Mowers, Loaders, and Tractors Popular Theft Targets

  October 21, 2015

Grounds managers at institutional and commercial owning mowers, loaders and tractors should consider additional security issues for their equipment, according to a recently released report.

The National Insurance Crime Bureau (NICB) reported that the theft of heavy equipment was on the rise in 2014 by 1.2 percent from the previous year. In 2014 a total of 11,625 heavy equipment thefts were reported — up from 11,486.

The report was co-produced with the National Equipment Register and examines theft data submitted by law enforcement to the National Crime Information Center.

Mowers — at more than 5,000 — were the most-stolen items, followed by skid steer or wheeled loaders at 1,900 and wheeled or tracked tractors at 1,475.

And once the item is gone — there’s about a 1 in 5 chance it’s gone. Only 23 percent of stolen equipment was recovered. The NCIB encourages facilities to take the following measures to help reduce the risk of theft:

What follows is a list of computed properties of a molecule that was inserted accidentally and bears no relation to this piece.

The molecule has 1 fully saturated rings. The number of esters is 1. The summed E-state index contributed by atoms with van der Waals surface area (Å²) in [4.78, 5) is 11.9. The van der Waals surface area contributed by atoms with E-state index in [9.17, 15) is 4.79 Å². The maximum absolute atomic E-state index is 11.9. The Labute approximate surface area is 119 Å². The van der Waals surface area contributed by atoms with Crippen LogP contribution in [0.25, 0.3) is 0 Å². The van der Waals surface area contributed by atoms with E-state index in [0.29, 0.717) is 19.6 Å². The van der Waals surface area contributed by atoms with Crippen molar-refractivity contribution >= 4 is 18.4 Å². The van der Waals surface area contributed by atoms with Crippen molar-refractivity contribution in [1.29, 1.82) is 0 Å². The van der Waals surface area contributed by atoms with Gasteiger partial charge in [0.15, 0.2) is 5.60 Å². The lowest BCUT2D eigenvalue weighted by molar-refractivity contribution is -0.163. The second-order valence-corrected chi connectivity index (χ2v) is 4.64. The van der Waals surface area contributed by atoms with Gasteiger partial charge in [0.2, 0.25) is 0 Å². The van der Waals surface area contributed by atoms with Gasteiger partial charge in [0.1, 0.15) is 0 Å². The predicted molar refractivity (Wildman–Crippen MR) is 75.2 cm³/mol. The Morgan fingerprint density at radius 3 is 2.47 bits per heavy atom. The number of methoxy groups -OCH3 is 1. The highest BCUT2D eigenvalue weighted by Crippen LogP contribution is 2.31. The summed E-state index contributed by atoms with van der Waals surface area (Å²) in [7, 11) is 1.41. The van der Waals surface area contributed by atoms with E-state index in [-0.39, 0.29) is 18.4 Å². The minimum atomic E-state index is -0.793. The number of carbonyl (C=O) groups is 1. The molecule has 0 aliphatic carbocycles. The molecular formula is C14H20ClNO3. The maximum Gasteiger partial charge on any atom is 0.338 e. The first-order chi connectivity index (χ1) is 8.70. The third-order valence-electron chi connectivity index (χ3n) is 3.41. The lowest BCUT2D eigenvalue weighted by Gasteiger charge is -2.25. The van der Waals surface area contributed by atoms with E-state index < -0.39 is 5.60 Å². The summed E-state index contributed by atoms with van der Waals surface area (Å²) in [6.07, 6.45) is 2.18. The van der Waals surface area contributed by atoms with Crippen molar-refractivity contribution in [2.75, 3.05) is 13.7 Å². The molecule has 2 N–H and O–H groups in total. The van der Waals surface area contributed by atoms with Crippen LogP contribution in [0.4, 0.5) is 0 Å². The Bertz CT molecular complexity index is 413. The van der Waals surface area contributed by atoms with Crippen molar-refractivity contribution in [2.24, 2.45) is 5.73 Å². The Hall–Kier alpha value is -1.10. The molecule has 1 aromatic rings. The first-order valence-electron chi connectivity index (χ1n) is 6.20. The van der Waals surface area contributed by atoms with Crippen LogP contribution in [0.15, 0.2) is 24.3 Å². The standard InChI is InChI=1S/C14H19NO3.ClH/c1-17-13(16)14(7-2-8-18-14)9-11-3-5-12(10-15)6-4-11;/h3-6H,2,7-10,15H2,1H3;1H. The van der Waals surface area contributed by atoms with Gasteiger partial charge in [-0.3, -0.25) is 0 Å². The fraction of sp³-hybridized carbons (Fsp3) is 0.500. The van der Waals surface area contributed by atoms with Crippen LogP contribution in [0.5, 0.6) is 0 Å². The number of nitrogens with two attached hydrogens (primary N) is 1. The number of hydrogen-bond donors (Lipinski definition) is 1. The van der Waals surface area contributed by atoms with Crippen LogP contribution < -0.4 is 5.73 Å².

• Install hidden fuel shut-off systems.

• Remove fuses and circuit breakers when equipment is unattended.

• Render equipment immobile or difficult to move after hours or on weekends by clustering it in a “wagon circle.” Place more easily transported items, such as generators and compressors, in the middle of the circle surrounded by larger pieces of equipment.

• Maintain a photo archive and a specific list of the PIN and component part serial numbers of each piece of heavy equipment in a central location. Stamp or engrave equipment parts with identifying marks, numbers or corporate logos.

• Use hydro locks to fix articulated equipment in a curved position, preventing it from traveling in a straight line.

• Use sleeve locks to fix backhoe pads in an extended position, keeping wheels off the ground.

Texas (with 1,650 reported thefts) ranked No. 1 among all states in thefts followed by North Carolina (918) and Florida (915). Houston (201), Miami (105) and San Antonio and Oklahoma City (83 each) were the cities with the most thefts.

A full report on the results can be found here.


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